Marty Ball

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Marty ball is a philosophy of football associated with and named after former NFL and UFL head coach Marty Schottenheimer. In simple terms, it means a focus on the running game, with passing used only to further the running game.

Schottenheimer emphasizes offensive attacks that work as follows:

  • First down: a rushing play
  • Second down: another rushing play
  • Third down: a pass attempt
  • Fourth down: punt (or field goal, if within range)

Fans (and critics) refer to this scheme as "run, run, pass, punt". Schottenheimer is considered to be a conservatively-minded coach with the majority of his focus on defense. The term "Marty ball" is generally considered a pejorative because, at times, Schottenheimer would steadfastly continue to emphasize this form of offensive attack while attempting to hold onto a small lead or when playing from behind - often without success.

In terms of regular season play in the NFL, Schottenheimer often ran Marty ball successfully. During his coaching career with the Cleveland Browns, Kansas City Chiefs, Washington Redskins and San Diego Chargers, Schottenheimer compiled a 200-126-1 record. His teams won eight division titles, made 13 trips to the NFL playoffs, and reached the AFC Championship Game three times. He failed to successfully execute Marty ball in the postseason, where he has a 5-13 record and never reached the Super Bowl. Fellow NFL coach Herman Edwards said that it "probably detracts [from his legacy] in the minds of some people, but I know it doesn’t in the minds of people who have coached against him."[1]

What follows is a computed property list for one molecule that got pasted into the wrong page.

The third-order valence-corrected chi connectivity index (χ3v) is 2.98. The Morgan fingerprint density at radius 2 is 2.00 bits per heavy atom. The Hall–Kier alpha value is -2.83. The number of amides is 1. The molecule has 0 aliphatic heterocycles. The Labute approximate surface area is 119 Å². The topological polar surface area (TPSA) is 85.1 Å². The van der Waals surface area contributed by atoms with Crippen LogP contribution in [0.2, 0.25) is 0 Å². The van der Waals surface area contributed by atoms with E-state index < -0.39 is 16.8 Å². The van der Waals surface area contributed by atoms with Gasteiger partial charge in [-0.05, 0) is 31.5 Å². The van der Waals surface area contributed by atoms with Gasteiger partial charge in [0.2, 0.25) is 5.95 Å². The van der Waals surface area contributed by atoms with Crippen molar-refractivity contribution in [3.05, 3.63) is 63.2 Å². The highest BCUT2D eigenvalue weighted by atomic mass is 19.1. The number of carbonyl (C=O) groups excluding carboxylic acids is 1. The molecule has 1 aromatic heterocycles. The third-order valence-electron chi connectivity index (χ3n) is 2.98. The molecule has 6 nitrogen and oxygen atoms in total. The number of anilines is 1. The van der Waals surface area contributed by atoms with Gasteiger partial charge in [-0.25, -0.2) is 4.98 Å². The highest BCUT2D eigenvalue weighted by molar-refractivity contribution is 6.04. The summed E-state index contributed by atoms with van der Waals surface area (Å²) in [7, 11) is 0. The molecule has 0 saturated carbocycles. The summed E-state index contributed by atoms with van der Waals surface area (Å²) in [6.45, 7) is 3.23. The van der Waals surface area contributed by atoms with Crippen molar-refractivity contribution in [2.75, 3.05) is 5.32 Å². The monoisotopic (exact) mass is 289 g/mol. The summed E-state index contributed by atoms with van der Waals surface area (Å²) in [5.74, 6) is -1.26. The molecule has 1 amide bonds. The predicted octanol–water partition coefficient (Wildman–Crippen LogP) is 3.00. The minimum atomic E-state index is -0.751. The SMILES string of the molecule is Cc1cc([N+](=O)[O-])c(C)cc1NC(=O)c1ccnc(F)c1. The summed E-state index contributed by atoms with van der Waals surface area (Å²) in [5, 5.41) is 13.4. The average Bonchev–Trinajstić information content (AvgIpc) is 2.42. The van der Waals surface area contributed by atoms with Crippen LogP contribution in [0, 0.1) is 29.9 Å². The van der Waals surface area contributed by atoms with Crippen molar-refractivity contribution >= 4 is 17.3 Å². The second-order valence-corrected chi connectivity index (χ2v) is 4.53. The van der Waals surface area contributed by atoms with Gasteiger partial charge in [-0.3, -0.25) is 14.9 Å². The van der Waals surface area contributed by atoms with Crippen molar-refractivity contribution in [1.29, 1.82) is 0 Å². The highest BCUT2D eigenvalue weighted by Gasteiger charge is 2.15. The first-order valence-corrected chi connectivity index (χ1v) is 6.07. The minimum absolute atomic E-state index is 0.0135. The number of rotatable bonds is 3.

Other coaches[edit]

Although Schottenheimer's assistants have gone on to successful head coaching careers--Bill Cowher, Tony Dungy, and Herm Edwards have also employed similar strategies of running the football and having a strong defense (also known as "smash mouth football") -- none have adopted the Marty ball approach. Edwards in particular is likely the closest to using the Marty ball strategy than any other Schottenheimer protégé.

Tony Dungy, in particular, employed a run-first offense during his tenure as coach of the Tampa Bay Buccaneers from 1996-2001. However, he abandoned his conservative philosophy during his coaching tenure with the Indianapolis Colts from 2002-2008. Dungy's Colts teams normally passed the ball more on offense due to Peyton Manning's presence on the team. In addition, Bill Cowher had been known to take more risks (such as attempting fourth down conversions) than his mentor during his tenure with the Pittsburgh Steelers from 1992-2006, and himself had successful passing offenses with Neil O'Donnell, Ben Roethlisberger, and to a lesser extent Tommy Maddox without abandoning the running game. Unlike Schottenheimer, both Cowher and Dungy have each won a Super Bowl. Mike McCarthy, who is also one of Schottenheimer's former assistants, employs a pass-oriented offense as well, as the current head coach of the Green Bay Packers. With the help of quarterback Aaron Rodgers, McCarthy was able to guide the Packers to a Super Bowl win in 2010.

References[edit]

  1. ^ [1]

External links[edit]